Clinical trials of one dye (verteporfin) showed that patients who underwent photodynamic therapy had a lower rate of vision loss than those treated with placebo (39 versus 67 percent).29 However, recurrences of sub-retinal neovascularization and loss of vision were common, and patients had to be retreated three or more times during the first year of follow-up. After each injection, patients had to avoid exposure to the sun and other sources of bright light. Side effects reported during the first year included injection-site problems, photosensitivity and infusion-related back pain.
Unfortunately, photodynamic therapy is effective only in patients with well-defined neovascularization. In addition, data on retreatments and follow-up are limited to one year, and the long-term risks of treatment are still unknown.
Clinical trials have not proved any drugs to be effective in preventing or treating atrophic or exudative age-related macular degeneration. Because hypertension and smoking are associated with a poorer response to laser photocoagulation, as well as with more advanced disease, blood pressure control and smoking cessation should be recommended.
A number of drugs have been or are being investigated for use in the treatment of sub-retinal neovascularization (exudative form). However, patients and physicians should remember that experimental treatments can be harmful.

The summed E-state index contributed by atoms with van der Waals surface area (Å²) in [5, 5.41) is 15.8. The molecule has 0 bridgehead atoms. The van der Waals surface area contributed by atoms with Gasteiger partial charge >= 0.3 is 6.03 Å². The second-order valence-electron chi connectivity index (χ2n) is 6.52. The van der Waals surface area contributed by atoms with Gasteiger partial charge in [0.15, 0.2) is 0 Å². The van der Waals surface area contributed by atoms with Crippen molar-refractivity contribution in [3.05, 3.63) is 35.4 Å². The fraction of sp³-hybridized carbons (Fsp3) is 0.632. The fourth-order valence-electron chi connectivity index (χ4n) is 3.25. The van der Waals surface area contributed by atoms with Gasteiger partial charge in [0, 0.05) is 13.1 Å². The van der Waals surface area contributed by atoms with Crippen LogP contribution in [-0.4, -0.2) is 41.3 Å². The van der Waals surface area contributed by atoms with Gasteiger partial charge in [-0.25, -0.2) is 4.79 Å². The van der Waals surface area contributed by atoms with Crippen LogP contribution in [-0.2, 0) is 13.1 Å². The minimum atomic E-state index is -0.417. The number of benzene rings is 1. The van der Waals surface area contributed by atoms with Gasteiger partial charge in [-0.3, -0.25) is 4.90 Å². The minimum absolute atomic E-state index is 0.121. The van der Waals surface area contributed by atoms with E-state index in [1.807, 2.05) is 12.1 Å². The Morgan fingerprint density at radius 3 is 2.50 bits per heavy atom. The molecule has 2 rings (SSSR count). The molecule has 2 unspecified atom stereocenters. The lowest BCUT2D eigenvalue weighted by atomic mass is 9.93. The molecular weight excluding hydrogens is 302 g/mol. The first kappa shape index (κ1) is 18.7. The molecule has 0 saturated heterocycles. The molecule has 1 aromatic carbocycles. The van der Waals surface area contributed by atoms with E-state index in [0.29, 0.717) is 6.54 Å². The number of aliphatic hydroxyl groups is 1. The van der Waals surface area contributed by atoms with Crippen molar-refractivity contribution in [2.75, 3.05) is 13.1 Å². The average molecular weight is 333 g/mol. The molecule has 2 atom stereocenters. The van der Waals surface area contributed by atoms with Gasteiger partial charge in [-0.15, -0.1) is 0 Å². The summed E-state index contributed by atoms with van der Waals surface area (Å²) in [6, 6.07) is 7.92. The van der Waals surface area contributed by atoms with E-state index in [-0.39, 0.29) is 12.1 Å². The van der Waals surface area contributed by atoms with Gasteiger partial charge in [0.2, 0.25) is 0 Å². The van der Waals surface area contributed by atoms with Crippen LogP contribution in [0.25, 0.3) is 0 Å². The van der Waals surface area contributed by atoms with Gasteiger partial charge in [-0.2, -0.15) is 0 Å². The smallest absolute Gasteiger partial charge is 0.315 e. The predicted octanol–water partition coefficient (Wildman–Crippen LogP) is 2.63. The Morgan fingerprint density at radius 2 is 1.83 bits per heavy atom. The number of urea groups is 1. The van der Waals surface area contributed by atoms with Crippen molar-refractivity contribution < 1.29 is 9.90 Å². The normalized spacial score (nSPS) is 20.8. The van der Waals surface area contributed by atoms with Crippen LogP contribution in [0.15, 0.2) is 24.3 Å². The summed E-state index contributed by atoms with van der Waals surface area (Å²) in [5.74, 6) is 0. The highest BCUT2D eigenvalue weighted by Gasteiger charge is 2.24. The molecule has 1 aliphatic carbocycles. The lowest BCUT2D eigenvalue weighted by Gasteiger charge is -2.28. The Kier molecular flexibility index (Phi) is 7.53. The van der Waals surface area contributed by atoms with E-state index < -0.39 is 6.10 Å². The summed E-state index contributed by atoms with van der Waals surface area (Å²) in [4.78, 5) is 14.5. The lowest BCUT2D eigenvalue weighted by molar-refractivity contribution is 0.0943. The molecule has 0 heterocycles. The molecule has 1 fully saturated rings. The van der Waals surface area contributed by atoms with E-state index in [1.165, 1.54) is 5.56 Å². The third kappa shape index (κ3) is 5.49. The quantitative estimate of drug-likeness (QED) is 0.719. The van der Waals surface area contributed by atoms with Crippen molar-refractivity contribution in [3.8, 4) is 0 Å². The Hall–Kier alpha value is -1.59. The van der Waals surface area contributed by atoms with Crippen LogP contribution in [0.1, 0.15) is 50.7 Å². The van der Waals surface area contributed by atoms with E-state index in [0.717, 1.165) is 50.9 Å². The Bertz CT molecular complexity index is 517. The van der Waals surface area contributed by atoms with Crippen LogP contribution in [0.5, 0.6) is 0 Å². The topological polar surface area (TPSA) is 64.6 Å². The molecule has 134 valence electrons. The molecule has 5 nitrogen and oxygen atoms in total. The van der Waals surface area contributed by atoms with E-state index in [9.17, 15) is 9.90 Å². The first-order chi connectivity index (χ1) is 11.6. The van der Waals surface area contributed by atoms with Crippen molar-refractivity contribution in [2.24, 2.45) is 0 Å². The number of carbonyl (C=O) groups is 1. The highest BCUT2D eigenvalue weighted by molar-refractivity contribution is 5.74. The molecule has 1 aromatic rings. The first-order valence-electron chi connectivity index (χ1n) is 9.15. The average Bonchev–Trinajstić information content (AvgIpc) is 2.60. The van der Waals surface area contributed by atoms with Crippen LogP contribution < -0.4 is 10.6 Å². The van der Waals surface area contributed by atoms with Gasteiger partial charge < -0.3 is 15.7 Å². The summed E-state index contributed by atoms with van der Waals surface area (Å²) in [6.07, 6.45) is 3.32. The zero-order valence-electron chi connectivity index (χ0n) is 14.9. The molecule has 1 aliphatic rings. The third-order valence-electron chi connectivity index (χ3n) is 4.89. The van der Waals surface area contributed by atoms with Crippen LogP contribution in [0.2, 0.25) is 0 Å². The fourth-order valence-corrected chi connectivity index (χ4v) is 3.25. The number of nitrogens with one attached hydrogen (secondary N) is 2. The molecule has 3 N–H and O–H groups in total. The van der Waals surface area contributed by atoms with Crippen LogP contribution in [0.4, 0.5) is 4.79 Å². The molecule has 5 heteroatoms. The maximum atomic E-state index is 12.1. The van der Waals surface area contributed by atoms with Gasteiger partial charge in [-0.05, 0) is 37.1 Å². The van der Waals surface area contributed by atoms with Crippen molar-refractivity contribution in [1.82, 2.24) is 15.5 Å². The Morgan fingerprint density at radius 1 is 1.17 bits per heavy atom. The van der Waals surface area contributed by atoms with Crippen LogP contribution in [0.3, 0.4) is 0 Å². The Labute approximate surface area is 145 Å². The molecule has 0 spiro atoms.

Radiation therapy for exudative macular degeneration has also been attempted. Reports on external-beam irradiation are equivocal at best, and no data on charged-particle (proton-beam) therapy have been published.
Numerous observational studies have suggested that nutrition plays an important role in age-related macular degeneration. In one observational study,30 patients who ate a diet high in fruits and vegetables, especially green leafy vegetables such as spinach and kale, were shown to have a lower risk of exudative disease.
Although observational studies have supported the value of eating foods that are high in antioxidants, clinical trials have provided no evidence for antioxidant supplementation in pill form. Furthermore, results from clinical trials of β-carotene prophylaxis in Finnish smokers and U.S. asbestos workers suggested that caution should be exercised in taking pharmacologic dosages of any antioxidant.31,32 In these trials, the risks of lung cancer and death were greater in patients taking β-carotene than in those who received placebo.
Researchers now believe that supplementing carotenoids in pill form may be potentially harmful. Increasing evidence indicates that supplementation with one carotenoid may lead to reduced serum levels of other carotenoids.33 Because there are more than 50 naturally occurring carotenoids, family physicians need to be confident about choosing the “right” nutrient for supplementation: supplementing with the “wrong” carotenoid may lead to lower levels of a needed nutrient.